Much to be said of a life of almost 102 years. Growing up in a small village that felt the influence of many different governments. Family that included rabbis and farmers. A deep attachment to his immediate family. Pride in his attention to detail.
At the age of 9 or 10, Alex already exhibited the traits that would define his life.
He would often lead his entire school in lessons, teaching everyone from the five-year-olds to teenagers, as the adult teacher was “indisposed“.
He was very sharp, very smart.
The school was so far away, he fashioned a skate out of a wooden branch and used it all winter to skate his way over the ice to school.
Alex was mechanically inclined, repairing all sorts of equipment and machinery. Comfortable with gears and engines, he had his own bicycle repair shop when very young. He understood how things worked and how they fit together. Alex would have excelled at higher education, possibly fulfilling his dream of becoming a doctor. But the War put a stop to that.
Instead, his youth was spent in camps, under punishing circumstances.
When he finally returned to his small village, there was not much left. But he found a connection with a young woman he knew from a nearby village, and they married in 1949.
Within days of their wedding, he had to leave the country and leave his new wife Edith behind.
Edith was granted entry to the United States, but by very auspicious circumstances Alex ended up in Canada.
Upon landing in Nova Scotia, he was given a warm blanket, $200, and sent up North to be a lumberjack in Kapuskasing. Restless to begin work more suited to his skills, he made his way to Toronto where he reunited with Edith.
One of his first jobs was at Massey Ferguson, where he operated a machine that made one specific part. Every day when he arrived at work, rather than start production, he would spend the first two hours cleaning and oiling and inspecting that machine, still always surpassing his quota. He believed preparing a solid foundation was key to the best outcome.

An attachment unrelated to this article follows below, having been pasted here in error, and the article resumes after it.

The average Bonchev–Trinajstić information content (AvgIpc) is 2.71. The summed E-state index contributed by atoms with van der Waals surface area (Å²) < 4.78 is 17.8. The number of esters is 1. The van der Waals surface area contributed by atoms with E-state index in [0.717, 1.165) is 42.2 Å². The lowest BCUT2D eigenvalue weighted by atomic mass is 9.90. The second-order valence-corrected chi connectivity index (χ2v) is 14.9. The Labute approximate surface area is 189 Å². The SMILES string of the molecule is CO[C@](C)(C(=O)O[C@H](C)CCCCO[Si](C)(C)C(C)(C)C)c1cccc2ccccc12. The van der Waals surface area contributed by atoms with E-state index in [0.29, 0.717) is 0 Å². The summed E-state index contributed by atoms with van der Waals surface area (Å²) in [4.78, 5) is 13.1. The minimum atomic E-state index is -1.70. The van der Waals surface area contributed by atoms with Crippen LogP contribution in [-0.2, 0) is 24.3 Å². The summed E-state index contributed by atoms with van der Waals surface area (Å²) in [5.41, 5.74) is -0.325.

After that job plus many others, he found success partnering with a fellow countryman and creating a steel company.
They would salvage large equipment, repair and tune these machines, and rent them out. Soon, rather than being middlemen, they began to manufacture their own steel.
Steel construction became their main focus, creating jobs for many in their factory in Mississauga.
Even when Alex retired, he invested in commercial sites in the West End, giving home to young manufacturing companies that stayed with him for years.
Alex loved to drive. He always said he felt young behind the wheel. He drove until he was 100. When taking the mandatory written driving test at the age of 96, he was the first one finished, got every question right, and was given a standing ovation by all the other participants.
His focus and determination could also be seen as stubbornness. Once he had something in his mind, there was pretty much no way of changing it.
Coming to Canada with nothing, with every obstacle in this way, he created a safe and blessed life for future generations.
He had great love and pride for his grandchildren, their spouses, and his great grandchildren.
His coffee table was always laden with boxes of chocolates and cookies and snacks for all the kids of every age.
He was generous, intelligent, business-savvy, and surprisingly funny.
He honoured the memory of his family and friends, always remembering those who helped him in times of need. He tried to do the same for others as well.
People who met Alex would often remark on what a gentleman he was, how kind and proud.
In the end, he led a quiet life and left a deep impact on those close to him.
His insight and love will be deeply missed.
Memorial donations may be made to Mazon Canada (https://www.mazoncanada.ca/), or to your local food bank.